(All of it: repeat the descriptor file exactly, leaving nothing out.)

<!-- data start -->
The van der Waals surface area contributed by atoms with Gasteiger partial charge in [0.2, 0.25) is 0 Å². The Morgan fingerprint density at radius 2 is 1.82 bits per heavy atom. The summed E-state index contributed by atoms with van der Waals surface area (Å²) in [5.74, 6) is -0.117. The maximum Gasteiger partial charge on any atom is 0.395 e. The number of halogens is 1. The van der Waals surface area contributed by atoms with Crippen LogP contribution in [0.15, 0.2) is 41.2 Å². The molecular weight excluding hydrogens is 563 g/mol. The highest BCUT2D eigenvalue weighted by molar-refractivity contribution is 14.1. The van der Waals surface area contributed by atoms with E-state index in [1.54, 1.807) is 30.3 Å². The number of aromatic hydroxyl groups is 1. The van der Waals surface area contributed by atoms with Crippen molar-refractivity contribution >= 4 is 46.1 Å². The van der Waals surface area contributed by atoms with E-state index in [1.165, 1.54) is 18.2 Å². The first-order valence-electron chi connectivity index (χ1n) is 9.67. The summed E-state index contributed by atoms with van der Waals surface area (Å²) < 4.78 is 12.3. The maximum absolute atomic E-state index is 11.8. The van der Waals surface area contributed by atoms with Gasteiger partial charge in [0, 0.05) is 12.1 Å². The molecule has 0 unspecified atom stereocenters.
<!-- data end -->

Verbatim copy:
The van der Waals surface area contributed by atoms with Gasteiger partial charge in [0.2, 0.25) is 0 Å². The Morgan fingerprint density at radius 2 is 1.82 bits per heavy atom. The summed E-state index contributed by atoms with van der Waals surface area (Å²) in [5.74, 6) is -0.117. The maximum Gasteiger partial charge on any atom is 0.395 e. The number of halogens is 1. The van der Waals surface area contributed by atoms with Crippen LogP contribution in [0.15, 0.2) is 41.2 Å². The molecular weight excluding hydrogens is 563 g/mol. The highest BCUT2D eigenvalue weighted by molar-refractivity contribution is 14.1. The van der Waals surface area contributed by atoms with E-state index in [1.54, 1.807) is 30.3 Å². The number of aromatic hydroxyl groups is 1. The van der Waals surface area contributed by atoms with Crippen molar-refractivity contribution >= 4 is 46.1 Å². The van der Waals surface area contributed by atoms with E-state index in [1.165, 1.54) is 18.2 Å². The first-order valence-electron chi connectivity index (χ1n) is 9.67. The summed E-state index contributed by atoms with van der Waals surface area (Å²) < 4.78 is 12.3. The maximum absolute atomic E-state index is 11.8. The van der Waals surface area contributed by atoms with Gasteiger partial charge in [0, 0.05) is 12.1 Å². The molecule has 0 unspecified atom stereocenters.